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Wells Fargo Leads Biggest Jump in Company Risk in Three Months

By Bryan Keogh and Abigail Moses

June 19 (Bloomberg) -- Wells Fargo & Co. and Walt Disney Co. led the biggest weekly increase in company bond risk in more than three months on concern economic data may point to a longer recession and more defaults.

The cost of protecting bonds of Wells Fargo rose to a six- week high after the bank’s rating was cut, according to CMA DataVision. Credit-default swaps on Bank of America Corp. jumped the most since March as investors began to see it as the second- riskiest bank behind Citigroup Inc. Contracts on Walt Disney this week gained the most since January.

Corporate credit slumped this week as economic data in the U.S. and Europe fueled concern that the worst of the global recession may not be over. A three-month credit-market rally that drove the cost of risk protection to the lowest levels since Lehman Brothers Holdings Inc. collapsed in September and record returns for company debt may have gone too far, Rajeev Shah, a credit strategist at BNP Paribas SA in London, wrote in a note to investors today.

“Recent economic reports suggest market optimism has probably run ahead of itself,†he wrote.

Output at factories, mines and utilities dropped 1.1 percent in May, and the share of industrial capacity in use slid to a record low, according to the Federal Reserve. Wholesale prices dropped 5 percent in the 12 months through May, the biggest slump in half a century.

The tally of defaults this year climbed to 159, more than four times the 37 recorded in the same period a year ago, Standard & Poor’s said today in a report.

High-Yield Decline

High-yield, high-risk bonds slumped the most in a month, with the extra interest investors demand to own the securities rather than Treasuries widening 34 basis points this week, according to Merrill Lynch & Co. index data.

“The precipitous increase in defaults reflects a pronounced decline in economic fundamentals and earnings prospects, as well as the continued credit freeze, effectively halting lending to speculative-grade borrowers,†S&P analysts led by Diane Vazza in New York said in the report.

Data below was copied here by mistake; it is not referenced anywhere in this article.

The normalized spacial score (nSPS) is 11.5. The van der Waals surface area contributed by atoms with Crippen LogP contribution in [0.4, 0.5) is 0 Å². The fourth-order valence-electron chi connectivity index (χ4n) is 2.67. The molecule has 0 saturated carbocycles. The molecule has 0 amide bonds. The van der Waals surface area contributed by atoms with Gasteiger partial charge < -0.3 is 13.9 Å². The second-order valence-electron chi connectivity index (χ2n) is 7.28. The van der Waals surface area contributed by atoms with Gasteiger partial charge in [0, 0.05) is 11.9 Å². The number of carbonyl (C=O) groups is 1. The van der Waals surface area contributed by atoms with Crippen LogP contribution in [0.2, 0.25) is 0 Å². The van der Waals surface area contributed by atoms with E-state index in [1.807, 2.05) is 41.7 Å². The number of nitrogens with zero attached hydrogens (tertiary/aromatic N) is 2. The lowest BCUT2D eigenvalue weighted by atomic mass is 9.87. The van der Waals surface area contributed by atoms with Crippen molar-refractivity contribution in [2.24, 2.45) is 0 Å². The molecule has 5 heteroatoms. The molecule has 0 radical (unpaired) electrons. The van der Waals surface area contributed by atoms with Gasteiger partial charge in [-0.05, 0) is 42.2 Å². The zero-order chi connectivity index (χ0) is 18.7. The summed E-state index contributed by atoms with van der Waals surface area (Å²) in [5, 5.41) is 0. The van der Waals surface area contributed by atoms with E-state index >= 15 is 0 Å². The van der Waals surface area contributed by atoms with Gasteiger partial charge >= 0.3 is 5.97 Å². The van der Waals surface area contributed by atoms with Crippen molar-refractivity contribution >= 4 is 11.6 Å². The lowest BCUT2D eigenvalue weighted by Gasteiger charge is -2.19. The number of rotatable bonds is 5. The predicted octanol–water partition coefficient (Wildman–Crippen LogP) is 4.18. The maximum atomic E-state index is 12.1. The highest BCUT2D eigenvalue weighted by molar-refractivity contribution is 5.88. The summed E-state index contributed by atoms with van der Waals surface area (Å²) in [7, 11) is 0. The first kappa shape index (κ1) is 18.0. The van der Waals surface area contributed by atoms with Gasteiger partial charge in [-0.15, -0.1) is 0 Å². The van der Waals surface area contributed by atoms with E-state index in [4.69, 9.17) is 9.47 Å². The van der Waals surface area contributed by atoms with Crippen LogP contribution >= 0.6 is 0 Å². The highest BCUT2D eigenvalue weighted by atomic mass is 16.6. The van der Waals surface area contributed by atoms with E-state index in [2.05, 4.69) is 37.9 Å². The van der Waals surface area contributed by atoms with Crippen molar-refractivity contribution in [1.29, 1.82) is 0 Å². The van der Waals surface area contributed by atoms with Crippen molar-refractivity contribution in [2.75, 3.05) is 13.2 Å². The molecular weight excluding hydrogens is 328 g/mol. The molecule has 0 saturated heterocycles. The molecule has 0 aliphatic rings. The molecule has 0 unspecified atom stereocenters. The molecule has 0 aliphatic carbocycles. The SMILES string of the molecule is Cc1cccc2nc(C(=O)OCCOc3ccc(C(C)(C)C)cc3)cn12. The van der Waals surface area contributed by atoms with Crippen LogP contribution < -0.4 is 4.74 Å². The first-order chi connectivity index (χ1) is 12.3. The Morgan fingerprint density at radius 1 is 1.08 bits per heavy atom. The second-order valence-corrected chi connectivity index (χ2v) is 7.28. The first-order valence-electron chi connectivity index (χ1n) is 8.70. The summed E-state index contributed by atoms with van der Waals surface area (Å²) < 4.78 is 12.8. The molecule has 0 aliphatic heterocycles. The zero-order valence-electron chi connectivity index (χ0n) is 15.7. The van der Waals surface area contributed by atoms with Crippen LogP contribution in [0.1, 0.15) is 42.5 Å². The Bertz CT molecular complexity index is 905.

Credit-default swaps on the Markit CDX North America Investment-Grade Index Series 12 fell 0.5 basis point to 141.5 basis points as of 4:55 p.m. in New York, according to CMA DataVision.

Contracts climbed almost 20 basis points during the week, the most since the increase of 25.5 basis points during the period ended March 6, according to CMA. Swaps on all but three companies listed in the index increased, signaling a deterioration in the perception of credit quality.

A basis point on a credit-default swap contract protecting $10 million of debt from default for five years is equivalent to $1,000 a year. A basis point is 0.01 percentage point.

High-Risk Ratings

Contracts on the Markit iTraxx Crossover Index of 45 companies with mostly high-risk, high-yield credit ratings dropped 8 basis points to 742, according to JPMorgan Chase & Co. prices in London. For the week, the index gained 64 basis points, or 9.4 percent, the biggest percentage increase since Jan. 23.

The Markit iTraxx Europe index of 125 companies with investment-grade ratings declined 2.5 basis points to 120, while rising 12.5 basis points during the week, JPMorgan prices show.

Markets are taking a breather after the rally restored relative yields to lows last seen before Lehman filed for bankruptcy, said Arthur Tetyevsky, chief fixed-income strategist at CF Global Trading LLC in New York.

“A lot of this catastrophe risk premium has been taken out of the market,†he said. “To rally forward from here on in, you really have to focus on the economy, the fundamentals.â€

Wells Fargo Climbs

Credit-default swaps on Wells Fargo, the second-largest U.S. bank by deposits, jumped 38 basis points this week to 152.75 basis points, the highest since May 7, CMA prices show. S&P cut the San Francisco-based bank one step to AA- from AA on June 17. The New York-based ratings company downgraded 17 other banks on the same day.

Contracts on Burbank, California-based Disney, the world’s largest media company, increased 10 basis points to an almost one-month high of 59.5 basis points, the largest gain since the period ended Jan. 16, according to CMA. Retailer J.C. Penney Co.’s swaps climbed 56 basis points to 250 basis points, the biggest increase since the week ended Dec. 5.

Credit-default swaps on Charlotte, North Carolina-based Bank of America rose 75 basis points to 250 basis points, higher than Morgan Stanley at 225 basis points for the first time since April. Citigroup contracts gained 73 basis points to 442.5 basis points.

Credit-default swaps pay the buyer face value in exchange for the underlying securities or the cash equivalent should a company fail to adhere to its debt agreements.

http://www.bloomberg.com/apps/news?pid=new...id=aTpao1gy3_Ts

I think the quote from Rajeev Shah is interesting:

“Recent economic reports suggest market optimism has probably run ahead of itself,†he wrote.

;)

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